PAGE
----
Commentary: We’re missing the point of this Biden-Xi summit
The meeting has been dismissed as lacking in breakthroughs. But both sides had significant domestic priorities to square off and could have taken a strident tone, says East Asian Institute director Bert Hofman.
SINGAPORE: The virtual meeting between US President Joe Biden and Chinese President Xi Jinping on Tuesday (Nov 16) was said not to have delivered any major breakthroughs, but this milestone was of great importance to both sides.
It offered a venue for frank exchange, opened up channels of communications and identified areas of cooperation and concerns.
In China’s views, the meeting was a success: Hua Chunying, spokesperson for China’s Ministry of Foreign Affairs tweeted that the meeting had been “wide-ranging, in-depth, candid, constructive, substantive and productive” and helped “increase mutual understanding”.
Xinhua news agency carried a long report that extensively quoted from what Xi had said during the meeting. The White House posted a similar readout of the meeting focused on Biden’s remarks.
Both also clearly a domestic audience in mind. US television news showed Biden opening the meeting, whereas Chinese television news showed Xi speaking first.
It was a longer-than-expected, nearly four-hour long meeting with key officials from both sides present.
President Biden took the meeting along with secretary of state Antony Blinken, national security advisor Jake Sullivan, National Security Council (NSC) Indo-Pacific coordinator Kurt Campbell, NSC senior director for China Laura Rosenberger, NSC director for China Jon Czin and Treasury secretary Janet Yellen in the White House.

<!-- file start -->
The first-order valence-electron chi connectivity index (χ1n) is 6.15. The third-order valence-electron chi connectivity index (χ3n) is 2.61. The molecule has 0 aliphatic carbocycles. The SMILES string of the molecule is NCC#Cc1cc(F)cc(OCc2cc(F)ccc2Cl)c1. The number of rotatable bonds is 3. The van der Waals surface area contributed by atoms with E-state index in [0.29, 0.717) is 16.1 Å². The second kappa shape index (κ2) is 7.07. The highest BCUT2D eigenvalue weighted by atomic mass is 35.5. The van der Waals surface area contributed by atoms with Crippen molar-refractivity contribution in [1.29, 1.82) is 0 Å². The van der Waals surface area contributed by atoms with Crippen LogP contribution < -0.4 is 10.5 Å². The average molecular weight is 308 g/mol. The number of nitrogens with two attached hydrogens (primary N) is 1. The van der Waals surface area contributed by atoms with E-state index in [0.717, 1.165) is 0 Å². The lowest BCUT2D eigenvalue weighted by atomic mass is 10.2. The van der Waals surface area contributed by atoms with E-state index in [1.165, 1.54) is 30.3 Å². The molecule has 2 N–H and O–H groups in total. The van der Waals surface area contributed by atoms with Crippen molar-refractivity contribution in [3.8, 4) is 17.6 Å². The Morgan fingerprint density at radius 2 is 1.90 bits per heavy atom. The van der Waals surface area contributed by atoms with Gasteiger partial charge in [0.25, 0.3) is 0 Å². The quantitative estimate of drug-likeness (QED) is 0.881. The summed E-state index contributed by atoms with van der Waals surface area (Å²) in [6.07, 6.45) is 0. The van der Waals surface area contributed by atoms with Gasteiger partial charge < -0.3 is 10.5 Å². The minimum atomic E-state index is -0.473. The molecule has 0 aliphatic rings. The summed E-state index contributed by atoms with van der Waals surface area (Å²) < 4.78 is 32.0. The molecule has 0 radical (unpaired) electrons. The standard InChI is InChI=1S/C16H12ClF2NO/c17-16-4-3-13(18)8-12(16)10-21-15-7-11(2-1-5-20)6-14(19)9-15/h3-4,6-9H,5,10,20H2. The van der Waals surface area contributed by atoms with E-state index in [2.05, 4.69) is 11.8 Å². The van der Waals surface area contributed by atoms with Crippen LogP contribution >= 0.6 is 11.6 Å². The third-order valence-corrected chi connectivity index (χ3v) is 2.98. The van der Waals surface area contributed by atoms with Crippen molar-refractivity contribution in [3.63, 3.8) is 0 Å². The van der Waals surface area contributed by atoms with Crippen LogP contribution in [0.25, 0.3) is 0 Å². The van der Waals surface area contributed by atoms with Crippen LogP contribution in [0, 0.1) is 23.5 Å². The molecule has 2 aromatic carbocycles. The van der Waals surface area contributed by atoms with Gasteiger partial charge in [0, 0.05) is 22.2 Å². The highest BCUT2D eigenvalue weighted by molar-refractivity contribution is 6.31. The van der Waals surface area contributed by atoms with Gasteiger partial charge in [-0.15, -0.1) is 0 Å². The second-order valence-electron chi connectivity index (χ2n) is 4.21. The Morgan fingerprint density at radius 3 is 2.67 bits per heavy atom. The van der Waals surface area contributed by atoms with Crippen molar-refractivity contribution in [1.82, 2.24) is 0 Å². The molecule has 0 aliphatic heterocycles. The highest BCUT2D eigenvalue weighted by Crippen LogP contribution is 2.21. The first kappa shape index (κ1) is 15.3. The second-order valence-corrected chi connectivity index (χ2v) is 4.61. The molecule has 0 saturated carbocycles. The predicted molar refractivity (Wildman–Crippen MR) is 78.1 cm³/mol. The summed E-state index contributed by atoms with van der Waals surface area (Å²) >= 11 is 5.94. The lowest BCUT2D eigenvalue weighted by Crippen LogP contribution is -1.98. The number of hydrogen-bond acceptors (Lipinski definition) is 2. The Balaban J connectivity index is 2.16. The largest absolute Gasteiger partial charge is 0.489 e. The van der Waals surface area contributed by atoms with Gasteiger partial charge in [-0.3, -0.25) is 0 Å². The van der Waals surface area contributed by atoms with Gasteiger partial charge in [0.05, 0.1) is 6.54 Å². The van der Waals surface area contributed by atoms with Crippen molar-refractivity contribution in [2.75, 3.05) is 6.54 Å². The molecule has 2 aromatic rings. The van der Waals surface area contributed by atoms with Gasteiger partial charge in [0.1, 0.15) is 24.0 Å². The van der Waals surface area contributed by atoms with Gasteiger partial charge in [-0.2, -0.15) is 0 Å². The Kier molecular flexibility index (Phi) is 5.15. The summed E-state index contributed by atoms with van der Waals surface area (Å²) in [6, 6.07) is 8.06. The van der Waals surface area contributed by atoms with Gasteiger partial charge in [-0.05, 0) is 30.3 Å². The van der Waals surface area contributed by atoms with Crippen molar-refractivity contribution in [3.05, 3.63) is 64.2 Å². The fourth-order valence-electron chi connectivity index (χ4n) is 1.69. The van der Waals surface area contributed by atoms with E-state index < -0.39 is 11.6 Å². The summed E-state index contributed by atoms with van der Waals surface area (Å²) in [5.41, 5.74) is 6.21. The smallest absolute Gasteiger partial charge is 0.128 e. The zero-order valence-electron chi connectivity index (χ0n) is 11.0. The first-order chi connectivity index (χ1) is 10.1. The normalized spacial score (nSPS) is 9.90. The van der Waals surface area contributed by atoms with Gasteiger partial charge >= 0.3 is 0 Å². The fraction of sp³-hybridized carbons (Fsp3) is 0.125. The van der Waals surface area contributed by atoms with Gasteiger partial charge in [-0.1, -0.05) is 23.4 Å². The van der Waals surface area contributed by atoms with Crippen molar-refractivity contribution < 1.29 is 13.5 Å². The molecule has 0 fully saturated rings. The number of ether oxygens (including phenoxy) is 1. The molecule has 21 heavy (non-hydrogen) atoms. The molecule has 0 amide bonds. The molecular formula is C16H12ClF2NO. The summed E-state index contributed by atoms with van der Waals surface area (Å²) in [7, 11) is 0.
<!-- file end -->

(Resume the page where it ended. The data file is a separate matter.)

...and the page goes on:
Xi Jinping, joined by state councillors Yang Jiechi and Wang Yi, vice-premier Liu He and Ding Xuexiang, director of the general office of the Communist Party of China (CPC), spoke from the same room in the Great Hall of the People where Xi and Biden had held bilateral talks back in 2013, when Biden was vice-president in the Barack Obama administration.
Seven months from a heated Alaska “AnchoRage” meeting that saw a confrontational exchange of rebukes, the positive atmospherics of the Xi-Biden summit have turned the bilateral relationship around and set it on a stronger foundation.
BOTH SIDES SQUARED OFF DOMESTIC CHALLENGES
Pressing domestic priorities on both sides, alongside the challenging logistics due to COVID-19, contributed to a delay in a face-to-face meeting between both leaders.
Biden and Xi, who have known each other for more than a decade, have not met in person since Biden assumed office in January — the longest wait since Bill Clinton met Jiang Zemin in 1993, after 10 months in office.
This year, Xi Jinping focused on COVID-19 control and the 100th anniversary of the CPC, and the just-concluded sixth Plenum in which he shepherded an all-important “Historical Resolution” that urged nation- and party-wide unity around Xi as the party’s core.
He also needs to soften the ground for the 20th Party Congress next year, where he is likely to seek a third term and has to manage considerable turnover in the CPC power structure.
Biden had to tackle the COVID-19 pandemic, manoeuvre a large stimulus programme and get an infrastructure bill through Congress.
Internationally, Biden also prioritised restoring relationships with core allies. Over the past year, he reinforced ties with NATO allies, re-joined the World Health Organisation and the Paris Climate Agreement, revamped the Quad and established AUKUS as a new security architecture in the Asia-Pacific.
With these agendas out of the way, both leaders could meet with a certain level of confidence and sense of achievement. The meeting was timely, as tension between the two countries, at their peak in the final days of the Donald Trump administration, had not disappeared.